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WVU’s postgame celebration goes too far… again

WVU wins a big football game and students turn Morgantown into a riot zone.

Stop me if you’ve heard this before.

Unfortunately the big story the day after the Mountaineers upset fourth-ranked Baylor 41-27 isn’t about the game, but rather about how a portion of the fan base upended the community.

According to Morgantown police, the trouble started about 10:30 Saturday night when authorities responded to “reports of street parties with the probability of riots and fires throughout locations in Morgantown.”

Police say the initial complaints came from the infamous Sunnyside district, but rowdy crowds then spread to other parts of town.

Rioters set fires, pushed over street lights and threw rocks and beer bottles at public safety personnel and their vehicles. “The extent of damage throughout the city is currently unknown, but will be assessed over the next couple of days,” according to a Morgantown Police Department release.

Police say they called for the crowds to disband but when they didn’t, the police used pepper spray and chemical munitions “to disperse the crowds and prevent any serious injuries and minimize any additional property damage.”

Video turning up on social media shows scary scenes of students scrambling to safety when the police start firing tear gas.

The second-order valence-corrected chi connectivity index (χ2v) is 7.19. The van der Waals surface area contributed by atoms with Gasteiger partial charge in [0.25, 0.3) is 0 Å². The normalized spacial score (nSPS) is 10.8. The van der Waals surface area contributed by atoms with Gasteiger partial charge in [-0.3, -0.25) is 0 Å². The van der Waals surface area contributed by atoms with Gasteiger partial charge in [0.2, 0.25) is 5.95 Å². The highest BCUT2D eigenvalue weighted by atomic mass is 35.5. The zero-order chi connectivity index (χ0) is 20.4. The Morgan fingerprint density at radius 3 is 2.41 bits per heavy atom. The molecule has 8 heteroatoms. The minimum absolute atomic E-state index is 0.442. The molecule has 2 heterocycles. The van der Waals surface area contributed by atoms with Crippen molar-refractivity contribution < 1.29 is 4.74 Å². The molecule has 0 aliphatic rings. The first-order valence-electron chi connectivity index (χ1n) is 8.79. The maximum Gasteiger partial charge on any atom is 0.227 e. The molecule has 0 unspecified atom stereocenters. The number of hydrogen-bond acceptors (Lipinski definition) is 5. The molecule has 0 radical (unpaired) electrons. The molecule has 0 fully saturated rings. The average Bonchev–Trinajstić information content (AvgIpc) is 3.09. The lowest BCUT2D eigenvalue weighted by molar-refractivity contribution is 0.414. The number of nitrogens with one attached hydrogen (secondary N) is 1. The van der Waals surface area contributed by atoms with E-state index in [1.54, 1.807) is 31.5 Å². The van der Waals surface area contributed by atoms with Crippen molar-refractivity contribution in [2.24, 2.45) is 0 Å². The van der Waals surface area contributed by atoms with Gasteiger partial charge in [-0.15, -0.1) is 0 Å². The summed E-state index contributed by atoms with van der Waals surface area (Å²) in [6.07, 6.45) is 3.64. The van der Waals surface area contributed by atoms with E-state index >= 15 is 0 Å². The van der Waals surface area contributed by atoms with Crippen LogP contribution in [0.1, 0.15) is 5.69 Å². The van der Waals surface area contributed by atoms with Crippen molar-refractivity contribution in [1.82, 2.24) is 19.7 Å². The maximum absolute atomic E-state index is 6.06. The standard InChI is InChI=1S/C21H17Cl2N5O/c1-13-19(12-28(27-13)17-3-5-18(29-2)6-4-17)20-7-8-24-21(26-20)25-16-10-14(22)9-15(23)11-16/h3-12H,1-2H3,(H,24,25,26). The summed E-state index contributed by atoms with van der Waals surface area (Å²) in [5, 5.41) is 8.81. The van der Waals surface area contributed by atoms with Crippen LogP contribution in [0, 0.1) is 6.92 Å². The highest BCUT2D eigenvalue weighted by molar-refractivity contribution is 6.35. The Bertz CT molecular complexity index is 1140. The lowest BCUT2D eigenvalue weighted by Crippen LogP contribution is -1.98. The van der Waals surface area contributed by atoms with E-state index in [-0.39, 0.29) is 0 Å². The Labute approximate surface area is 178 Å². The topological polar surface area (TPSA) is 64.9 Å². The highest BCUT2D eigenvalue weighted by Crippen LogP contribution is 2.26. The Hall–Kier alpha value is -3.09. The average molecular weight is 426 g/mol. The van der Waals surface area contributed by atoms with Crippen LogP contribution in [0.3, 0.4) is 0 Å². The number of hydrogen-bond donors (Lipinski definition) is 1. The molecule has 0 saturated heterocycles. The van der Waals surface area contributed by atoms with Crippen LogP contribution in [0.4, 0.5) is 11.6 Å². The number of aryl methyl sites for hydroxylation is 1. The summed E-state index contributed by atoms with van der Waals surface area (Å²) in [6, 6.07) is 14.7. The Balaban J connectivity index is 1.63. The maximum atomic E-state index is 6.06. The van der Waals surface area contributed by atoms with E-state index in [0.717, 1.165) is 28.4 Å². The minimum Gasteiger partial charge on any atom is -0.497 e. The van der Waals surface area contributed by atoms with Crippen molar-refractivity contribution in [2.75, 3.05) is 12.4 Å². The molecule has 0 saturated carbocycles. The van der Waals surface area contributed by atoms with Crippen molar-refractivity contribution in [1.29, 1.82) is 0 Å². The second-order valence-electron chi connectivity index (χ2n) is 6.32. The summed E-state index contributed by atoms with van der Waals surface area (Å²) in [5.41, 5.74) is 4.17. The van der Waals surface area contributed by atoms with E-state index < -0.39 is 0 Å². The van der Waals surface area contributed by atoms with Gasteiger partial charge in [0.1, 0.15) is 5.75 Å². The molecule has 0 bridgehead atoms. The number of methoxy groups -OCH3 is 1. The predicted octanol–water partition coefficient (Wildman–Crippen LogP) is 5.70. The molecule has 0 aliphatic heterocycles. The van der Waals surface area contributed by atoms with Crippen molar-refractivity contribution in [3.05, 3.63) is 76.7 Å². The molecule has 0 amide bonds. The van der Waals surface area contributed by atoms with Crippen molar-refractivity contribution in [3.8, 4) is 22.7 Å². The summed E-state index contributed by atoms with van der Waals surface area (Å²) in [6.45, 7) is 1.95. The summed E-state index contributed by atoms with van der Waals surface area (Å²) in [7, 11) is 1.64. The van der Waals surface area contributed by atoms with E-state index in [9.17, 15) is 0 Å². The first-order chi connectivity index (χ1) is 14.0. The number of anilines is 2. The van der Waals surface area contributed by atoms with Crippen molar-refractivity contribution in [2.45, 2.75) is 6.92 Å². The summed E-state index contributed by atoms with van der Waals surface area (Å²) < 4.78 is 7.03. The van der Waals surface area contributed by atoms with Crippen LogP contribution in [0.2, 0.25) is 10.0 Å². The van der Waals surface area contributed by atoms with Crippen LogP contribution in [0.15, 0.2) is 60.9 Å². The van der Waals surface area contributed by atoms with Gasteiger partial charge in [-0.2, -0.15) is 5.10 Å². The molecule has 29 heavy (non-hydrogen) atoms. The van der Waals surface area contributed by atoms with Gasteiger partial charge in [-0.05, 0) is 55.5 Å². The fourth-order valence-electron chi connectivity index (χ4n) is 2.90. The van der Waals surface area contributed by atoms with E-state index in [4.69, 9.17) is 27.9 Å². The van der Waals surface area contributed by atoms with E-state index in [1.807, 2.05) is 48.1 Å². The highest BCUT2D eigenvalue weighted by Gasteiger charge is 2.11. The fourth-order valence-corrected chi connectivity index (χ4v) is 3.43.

Morgantown and WVU have been through this before, unfortunately, so we know what will follow. Some will accuse the police of not being fully prepared, and then overreacting to the situation. WVU will promise to take action against those students the university can identify as rioters.

But we have to keep in mind it’s the behavior of the rioters that’s most embarrassing.

Mountaineer fans packed Milan Puskar Stadium Saturday and played a role in the most significant football victory in years.  But for some, the unbridled joy that came with the win wasn’t enough.  They felt the need—fueled by alcohol–to adopt a mob mentality, destroying property and assaulting authorities.

WVU continually struggles with its image as a party school. I’ve always believed there’s nothing wrong with attending a university where you can get a quality education and have a good time.

However, there’s a difference between a party and a riot. Unfortunately, we were reminded again Saturday night that the behavior of some WVU students too easily descends into the latter.

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